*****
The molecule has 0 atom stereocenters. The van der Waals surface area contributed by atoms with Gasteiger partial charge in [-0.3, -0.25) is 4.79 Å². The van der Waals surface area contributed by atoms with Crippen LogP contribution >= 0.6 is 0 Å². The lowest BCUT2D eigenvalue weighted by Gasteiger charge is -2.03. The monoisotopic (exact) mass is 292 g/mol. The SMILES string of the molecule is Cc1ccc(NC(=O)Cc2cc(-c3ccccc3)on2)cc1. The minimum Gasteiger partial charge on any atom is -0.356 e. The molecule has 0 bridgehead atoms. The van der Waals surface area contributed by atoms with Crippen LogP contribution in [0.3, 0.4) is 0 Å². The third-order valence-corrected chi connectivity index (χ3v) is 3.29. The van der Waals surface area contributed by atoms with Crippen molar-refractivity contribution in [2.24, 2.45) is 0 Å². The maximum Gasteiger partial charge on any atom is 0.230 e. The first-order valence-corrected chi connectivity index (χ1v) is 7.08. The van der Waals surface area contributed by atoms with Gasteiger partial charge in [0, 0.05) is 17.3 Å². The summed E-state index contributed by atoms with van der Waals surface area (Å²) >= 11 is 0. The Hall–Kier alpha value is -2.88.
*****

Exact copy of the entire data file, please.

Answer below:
The molecule has 0 atom stereocenters. The van der Waals surface area contributed by atoms with Gasteiger partial charge in [-0.3, -0.25) is 4.79 Å². The van der Waals surface area contributed by atoms with Crippen LogP contribution >= 0.6 is 0 Å². The lowest BCUT2D eigenvalue weighted by Gasteiger charge is -2.03. The monoisotopic (exact) mass is 292 g/mol. The SMILES string of the molecule is Cc1ccc(NC(=O)Cc2cc(-c3ccccc3)on2)cc1. The minimum Gasteiger partial charge on any atom is -0.356 e. The molecule has 0 bridgehead atoms. The van der Waals surface area contributed by atoms with Crippen LogP contribution in [0.3, 0.4) is 0 Å². The third-order valence-corrected chi connectivity index (χ3v) is 3.29. The van der Waals surface area contributed by atoms with Crippen molar-refractivity contribution in [2.24, 2.45) is 0 Å². The maximum Gasteiger partial charge on any atom is 0.230 e. The first-order valence-corrected chi connectivity index (χ1v) is 7.08. The van der Waals surface area contributed by atoms with Gasteiger partial charge in [0, 0.05) is 17.3 Å². The summed E-state index contributed by atoms with van der Waals surface area (Å²) >= 11 is 0. The Hall–Kier alpha value is -2.88.